Norovirus spurs rise in ED visits

Hospitals in numerous states have seen a rise in emergency department visits as norovirus rates climb. 

Norovirus outbreaks haveemerged across the U.S., U.K. and Canada in recent weeks, as cold weather brings people into closer contact indoors. The CDC tracks norovirus outbreaks across 14 states, though this data has not been updated since early January. In the week ending Jan. 2, there were 25 outbreaks, up from 14 the same period a year prior. 

ED visits for tell-tale symptoms of the highly contagious stomach bug have increased about 50 percent across New York City hospitals since the end of last year. Patients visiting EDs for vomiting rose from about 2,400 in early December to 3,700 in mid February, according to data from the city's health department cited by Gothamist. Visits for diarrhea also increased from 1,400 to 2,100 during the same period.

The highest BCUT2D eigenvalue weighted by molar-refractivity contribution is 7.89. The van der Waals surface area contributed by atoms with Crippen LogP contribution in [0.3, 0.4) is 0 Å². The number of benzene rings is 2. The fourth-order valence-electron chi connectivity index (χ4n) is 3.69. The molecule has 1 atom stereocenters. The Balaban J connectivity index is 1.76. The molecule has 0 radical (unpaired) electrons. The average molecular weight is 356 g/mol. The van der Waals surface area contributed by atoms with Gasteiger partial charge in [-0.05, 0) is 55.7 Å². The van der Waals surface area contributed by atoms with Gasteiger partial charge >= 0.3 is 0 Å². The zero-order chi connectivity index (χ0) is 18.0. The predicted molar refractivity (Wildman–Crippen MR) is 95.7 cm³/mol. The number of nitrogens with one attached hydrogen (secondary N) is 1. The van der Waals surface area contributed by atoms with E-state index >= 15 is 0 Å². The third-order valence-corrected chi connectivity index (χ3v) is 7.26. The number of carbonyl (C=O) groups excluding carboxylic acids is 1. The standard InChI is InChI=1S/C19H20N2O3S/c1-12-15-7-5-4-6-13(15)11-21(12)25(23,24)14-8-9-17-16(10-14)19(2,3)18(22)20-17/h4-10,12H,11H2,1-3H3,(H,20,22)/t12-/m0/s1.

Hospitals and health departments aren't required to report norovirus cases, but health officials believe it's the most likely culprit behind the uptick in visits for these symptoms. Christine Moe, PhD, a foodborne and waterborne diseases expert at Atlanta-based Emory University, told the Gothamist that outbreaks "with a lot of vomiting" are usually caused by norovirus versus other stomach bugs. 

"It's just an incredibly successful virus" in terms of infecting people, Dr. Moe told the Gothamist. Experts also urge people to stay vigilant with hand-washing and disinfecting, since alcohol-based hand sanitizers don't work against the virus. 

Many hospitals in Maryland are also seeing a rise in pediatric ED visits for stomach issues and dehydration, according Matthew Laurens, MD, a pediatric infectious disease specialist at the University of Maryland Medical Center in Baltimore.

"People have not been exposed to norovirus in the past few years. Therefore, their immunity to norovirus might be on the low end," he told NPR affiliate WYPR. "It might just spread very rapidly through the community like we saw with RSV, like we saw with influenza at the end of 2022. The fear is that it will spread like wildfire through communities because of a low level of community immunity."

Every year, norovirus is responsible for about 109,000 hospitalizations, 465,000 ED visits and 900 deaths, according to the CDC

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